With regard to banks' exposure to carbon-emitting industries, the ECB found that, on average, banks earn more than 60% of their interest income from the 22 highest-carbon intensive industries, including mining, construction, and real estate, making them particularly prone to transition risks. In addition, the ECB found a high dependency on income from carbon emitting sectors depending on the type, scale, and complexity of banks, with development banks, small domestic credit institutions, and retail lenders particularly affected. Global systemically important banks (G-SIBs) tend to be in the middle range of affected institutions.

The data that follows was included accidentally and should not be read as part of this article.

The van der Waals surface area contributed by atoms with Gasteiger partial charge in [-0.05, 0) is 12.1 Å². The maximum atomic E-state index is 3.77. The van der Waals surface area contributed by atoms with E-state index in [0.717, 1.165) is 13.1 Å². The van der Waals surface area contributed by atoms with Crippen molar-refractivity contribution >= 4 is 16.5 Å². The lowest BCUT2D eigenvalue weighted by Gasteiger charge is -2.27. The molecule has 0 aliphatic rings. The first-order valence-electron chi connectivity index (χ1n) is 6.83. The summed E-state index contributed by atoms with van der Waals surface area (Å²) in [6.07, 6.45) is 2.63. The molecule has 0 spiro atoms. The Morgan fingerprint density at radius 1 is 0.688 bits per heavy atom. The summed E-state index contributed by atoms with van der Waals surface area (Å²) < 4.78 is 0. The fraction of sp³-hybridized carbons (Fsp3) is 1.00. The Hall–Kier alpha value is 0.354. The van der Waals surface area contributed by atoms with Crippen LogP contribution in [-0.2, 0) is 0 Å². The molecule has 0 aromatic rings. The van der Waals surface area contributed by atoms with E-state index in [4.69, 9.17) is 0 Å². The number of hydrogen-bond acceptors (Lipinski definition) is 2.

For the 41 banks that participated in the more thorough bottom-up stress test, the ECB found cumulative credit and market risk losses of EUR 70 billion under the three-year short-term transition and the two physical risk scenarios. The ECB did not provide a loss projection for the long-term transition risk assessment but concluded that an orderly transition causes fewer loan and overall losses than a disorderly or no transition. In assessing physical risks, the ECB noted that banks' vulnerability depends to a large extent on the geographical location of their exposures. Sectoral activity played an important role in the assessment of heatwave and drought risk, with outdoor sectors such as agricultural activities, construction or mining particularly affected. Although the stress test stated that bank losses are lower under an orderly transition scenario than under a delayed approach, the ECB did not provide detailed figures. This drew some criticism among observers after the results were published.